DCI-SL also participated in several TV and radio talk shows to spread the message on child trafficking to wider population of television viewers and radio listeners.

Training of children and children’s groups (Children Forum Network) as agents of change to address child trafficking:

DCI sections also built the capacity of local and youth children groups to carry out community and school-based campaigns on child trafficking in border communities. The trainings offered to the children enables them to recognize and respond to cases of child trafficking and carryout campaigns to educate others about trafficking. These groups have been organising outdoor drama productions in streets, market places and public transport stations in border areas. Their campaigns were targeting street children and children on the move – as well as parents – to be mindful of traffickers. They also organise school outreach programmes to raise awareness on the issues and mobilize public support to addressing child trafficking and children on the move.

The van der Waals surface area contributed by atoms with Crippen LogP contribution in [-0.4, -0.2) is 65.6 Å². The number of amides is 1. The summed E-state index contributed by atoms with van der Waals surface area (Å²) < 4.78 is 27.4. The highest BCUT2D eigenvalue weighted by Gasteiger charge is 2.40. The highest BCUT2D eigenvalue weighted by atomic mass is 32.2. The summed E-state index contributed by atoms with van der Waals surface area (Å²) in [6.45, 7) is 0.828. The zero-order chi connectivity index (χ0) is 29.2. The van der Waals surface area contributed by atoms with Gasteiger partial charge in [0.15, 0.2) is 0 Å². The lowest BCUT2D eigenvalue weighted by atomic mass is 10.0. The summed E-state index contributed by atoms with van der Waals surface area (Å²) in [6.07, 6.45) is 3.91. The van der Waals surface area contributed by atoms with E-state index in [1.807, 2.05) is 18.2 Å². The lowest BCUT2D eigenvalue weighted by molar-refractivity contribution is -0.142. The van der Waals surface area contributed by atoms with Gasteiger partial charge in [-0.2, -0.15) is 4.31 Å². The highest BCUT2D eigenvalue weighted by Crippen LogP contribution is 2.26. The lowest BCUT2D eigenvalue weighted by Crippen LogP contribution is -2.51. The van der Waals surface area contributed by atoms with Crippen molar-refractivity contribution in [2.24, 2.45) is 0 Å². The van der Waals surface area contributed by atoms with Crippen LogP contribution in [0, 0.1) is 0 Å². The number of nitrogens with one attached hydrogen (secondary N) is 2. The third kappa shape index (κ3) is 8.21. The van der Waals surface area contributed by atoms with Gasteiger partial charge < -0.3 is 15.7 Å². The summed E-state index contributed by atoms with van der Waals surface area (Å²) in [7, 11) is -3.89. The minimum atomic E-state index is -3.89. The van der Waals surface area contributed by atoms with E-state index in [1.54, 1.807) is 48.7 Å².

Cases Managed & Supported:

During 2018, with the intervention of DCI sections in border areas, 10 suspected traffickers were arrested, and 23 victims rescued. Whilst a few of the cases were later dismissed by the police due to lack of sufficient evidence, a majority are under investigation and two convictions have been achieved in Liberia over a mother and daughter that were recruited from Sierra Leone and taken to Liberia for sale.

Organize the 5th Convening of Child Rights CSOs working in the MRU Sates to end cross-border child trafficking: